Bernardo Arévalo opens governorship elections to Indigenous leaders in Guatemala

The president wants to ‘make the election transparent.’ Recognized ancestral authorities will seek to occupy the governorships for the first time

El presidente de Guatemala, Bernardo Arévalo
The President of Guatemala Bernardo Arévalo takes part in a Mayan ceremony at the Kaminal Juyu archaeological site on January 16.CRISTINA CHIQUIN (REUTERS)

Some of the prominent Indigenous leaders who led the October protests in Guatemala are seeking to occupy the departmental governorships and be the link between the country’s executive and the municipalities for the next four years. The leaders held a historic 104-day sit-in outside the headquarters of the Prosecutor’s Office as a measure to demand the resignation of the attorney general, Consuelo Porras, and defend the election victory of President Bernardo Arévalo.

Arévalo has been in office for a month and, as part of his campaign promises to fight corruption, he decided that one of his first actions will be to make the election process for departmental governors “transparent.” In Guatemala, 22 governors and their alternates are elected every four years. They are the link between the central government and the municipalities. Until now, these people had been chosen by the president without further oversight and almost always via cronyism. But the new president has decided that the gubernatorial elections will be held under public scrutiny.

On January 29, the government published a governmental agreement with modifications to the regulations of the Urban and Rural Development Councils Law. They added three points to one of the articles to allow selection assemblies to be public with requirements that included the creation of a shortlist that will evaluate the documentation, publication of the list of candidates, and a three-day period for members of the public to present objections. Finally, the evaluation commission must choose a list of five candidates for each department (as the result of a majority vote) that will be delivered to Arévalo.

Territorial approach to development

With these changes, the councils received paperwork from 1,516 people seeking office. “It is the first time I have participated. The Indigenous authorities, motivated by the event that took place last year in the defense of democracy that culminated in stopping a coup d’état, spoke to me so that I could represent them,” Luis Pacheco, former president of the 48 Cantons, which is one of the largest Indigenous organizations in the country.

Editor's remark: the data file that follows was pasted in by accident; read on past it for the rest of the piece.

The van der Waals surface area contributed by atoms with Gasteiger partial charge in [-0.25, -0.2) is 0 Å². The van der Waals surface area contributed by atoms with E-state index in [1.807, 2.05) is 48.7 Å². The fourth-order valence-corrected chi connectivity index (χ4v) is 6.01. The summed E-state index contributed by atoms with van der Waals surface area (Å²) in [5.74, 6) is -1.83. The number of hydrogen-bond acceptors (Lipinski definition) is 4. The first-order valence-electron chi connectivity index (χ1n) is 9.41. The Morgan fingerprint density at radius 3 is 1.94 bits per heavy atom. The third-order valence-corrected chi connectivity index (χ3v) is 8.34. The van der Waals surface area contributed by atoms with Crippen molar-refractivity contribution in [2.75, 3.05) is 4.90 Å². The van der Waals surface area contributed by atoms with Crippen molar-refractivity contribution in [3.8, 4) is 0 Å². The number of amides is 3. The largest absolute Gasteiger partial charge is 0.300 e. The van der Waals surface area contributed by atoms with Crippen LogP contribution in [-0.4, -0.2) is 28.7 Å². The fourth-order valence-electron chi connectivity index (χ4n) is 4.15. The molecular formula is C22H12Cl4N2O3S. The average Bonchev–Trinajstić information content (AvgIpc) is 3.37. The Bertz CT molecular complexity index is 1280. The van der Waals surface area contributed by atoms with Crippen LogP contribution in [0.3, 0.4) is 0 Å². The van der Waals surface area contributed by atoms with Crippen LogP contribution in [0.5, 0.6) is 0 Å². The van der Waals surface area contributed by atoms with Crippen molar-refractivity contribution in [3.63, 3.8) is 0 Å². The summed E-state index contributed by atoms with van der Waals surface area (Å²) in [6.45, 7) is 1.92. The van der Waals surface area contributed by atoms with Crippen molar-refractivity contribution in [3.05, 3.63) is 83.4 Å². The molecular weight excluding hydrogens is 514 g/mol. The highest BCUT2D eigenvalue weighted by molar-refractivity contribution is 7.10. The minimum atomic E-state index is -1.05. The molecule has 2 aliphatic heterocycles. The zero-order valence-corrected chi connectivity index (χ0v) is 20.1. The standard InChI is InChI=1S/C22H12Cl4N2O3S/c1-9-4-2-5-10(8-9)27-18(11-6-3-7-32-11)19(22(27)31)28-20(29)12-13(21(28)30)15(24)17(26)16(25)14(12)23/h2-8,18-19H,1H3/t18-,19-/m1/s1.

Indigenous leaders protest in front of the headquarters of the Prosecutor's Office to demand the resignation of the attorney general, Consuelo Porras, in Guatemala City (Guatemala) on January 12, 2024.
Indigenous leaders protest in front of the headquarters of the Prosecutor's Office to demand the resignation of the attorney general, Consuelo Porras, in Guatemala City (Guatemala) on January 12, 2024.Mónica González Islas

Apart from Pacheco, other leaders who stand out from the long list of candidates are Angelina Aspuac, a Kaqchikel Mayan and one of the founders of the National Movement of Weavers, and Rigoberto Juárez Mateo, an ancestral authority of the Q’anjob’al people, who was imprisoned for opposing the construction of facilities belonging to the Spanish hydroelectric company Econer Hidralia Energía, owner of Hidro Santa Cruz.

“They [the governors] preside over the Departmental Development Councils that manage around 4 billion quetzales,” about $513 million, explains Luis Linares, a Guatemalan analyst at the Social Studies Research Association. “The municipalities use the money to fund projects,” he says.

According to the expert, district deputies have, for many years, put pressure on the governors who in turn have put pressure on the mayors to “condition” the award of public works to their loved ones. “It became a source of corruption and it seems that the current government is proposing a territorial approach to meet the needs of the population and promote development,” he added.

Opposition deputies in Congress have warned that they could challenge the gubernatorial election process and have suggested that Arévalo changed the assemblies because he “agreed” with the Indigenous leaders due to the support he received during last year’s protests.

“They are wrong. It is not payment for a favor. We are complying with the procedures established by law, fulfilling the requirements that came out of the meetings. But no, it is not payment for a favor,” Pacheco responded.

When Arévalo appointed his Cabinet before his inauguration, he was criticized by Indigenous organizations that felt excluded, after only one Mayan woman occupied one of the 14 ministries. The president accepted that he lacked more representation of the Indigenous peoples, but assured them that they would occupy vice ministries and other positions in the government.

For his part, Víctor Hugo Godoy, the executive secretary of the presidency, commented in a radio interview that what is intended is to build the institutionality that “had been dismantled over 40 years.”

This week the list of candidates was made known and they are in the period of reception or presentation of objections. It is a process that will run its course in the following days. At the beginning of March, Arévalo must receive the final list of candidates, whittled down from the shortlists, in order to select the new governors.

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